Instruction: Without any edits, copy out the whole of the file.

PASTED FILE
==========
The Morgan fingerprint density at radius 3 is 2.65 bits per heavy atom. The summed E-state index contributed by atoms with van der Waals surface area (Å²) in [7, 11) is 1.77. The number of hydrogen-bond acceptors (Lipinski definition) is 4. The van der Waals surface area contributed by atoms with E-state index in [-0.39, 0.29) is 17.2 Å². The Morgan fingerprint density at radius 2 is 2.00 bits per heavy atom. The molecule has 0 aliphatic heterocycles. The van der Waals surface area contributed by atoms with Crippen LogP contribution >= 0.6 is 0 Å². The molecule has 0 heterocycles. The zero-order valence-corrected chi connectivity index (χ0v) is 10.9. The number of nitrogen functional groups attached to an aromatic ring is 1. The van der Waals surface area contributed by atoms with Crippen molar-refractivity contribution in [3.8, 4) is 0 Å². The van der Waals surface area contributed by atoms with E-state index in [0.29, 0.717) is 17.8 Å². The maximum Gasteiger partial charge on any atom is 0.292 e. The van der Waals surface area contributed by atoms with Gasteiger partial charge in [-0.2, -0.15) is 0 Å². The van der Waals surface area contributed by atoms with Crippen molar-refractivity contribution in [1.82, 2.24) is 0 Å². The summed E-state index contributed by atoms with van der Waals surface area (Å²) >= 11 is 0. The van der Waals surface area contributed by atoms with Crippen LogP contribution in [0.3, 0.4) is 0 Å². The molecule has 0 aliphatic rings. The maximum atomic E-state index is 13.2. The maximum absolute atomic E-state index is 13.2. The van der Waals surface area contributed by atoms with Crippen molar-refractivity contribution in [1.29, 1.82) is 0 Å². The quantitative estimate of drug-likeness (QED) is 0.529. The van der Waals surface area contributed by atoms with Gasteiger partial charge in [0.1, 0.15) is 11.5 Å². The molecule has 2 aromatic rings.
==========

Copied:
The Morgan fingerprint density at radius 3 is 2.65 bits per heavy atom. The summed E-state index contributed by atoms with van der Waals surface area (Å²) in [7, 11) is 1.77. The number of hydrogen-bond acceptors (Lipinski definition) is 4. The van der Waals surface area contributed by atoms with E-state index in [-0.39, 0.29) is 17.2 Å². The Morgan fingerprint density at radius 2 is 2.00 bits per heavy atom. The molecule has 0 aliphatic heterocycles. The van der Waals surface area contributed by atoms with Crippen LogP contribution >= 0.6 is 0 Å². The molecule has 0 heterocycles. The zero-order valence-corrected chi connectivity index (χ0v) is 10.9. The number of nitrogen functional groups attached to an aromatic ring is 1. The van der Waals surface area contributed by atoms with Crippen molar-refractivity contribution in [3.8, 4) is 0 Å². The van der Waals surface area contributed by atoms with E-state index in [0.29, 0.717) is 17.8 Å². The maximum Gasteiger partial charge on any atom is 0.292 e. The van der Waals surface area contributed by atoms with Gasteiger partial charge in [-0.2, -0.15) is 0 Å². The van der Waals surface area contributed by atoms with Crippen molar-refractivity contribution in [1.82, 2.24) is 0 Å². The summed E-state index contributed by atoms with van der Waals surface area (Å²) >= 11 is 0. The van der Waals surface area contributed by atoms with Crippen LogP contribution in [0.3, 0.4) is 0 Å². The molecule has 0 aliphatic rings. The maximum atomic E-state index is 13.2. The maximum absolute atomic E-state index is 13.2. The van der Waals surface area contributed by atoms with Crippen molar-refractivity contribution in [1.29, 1.82) is 0 Å². The quantitative estimate of drug-likeness (QED) is 0.529. The van der Waals surface area contributed by atoms with Gasteiger partial charge in [0.1, 0.15) is 11.5 Å². The molecule has 2 aromatic rings.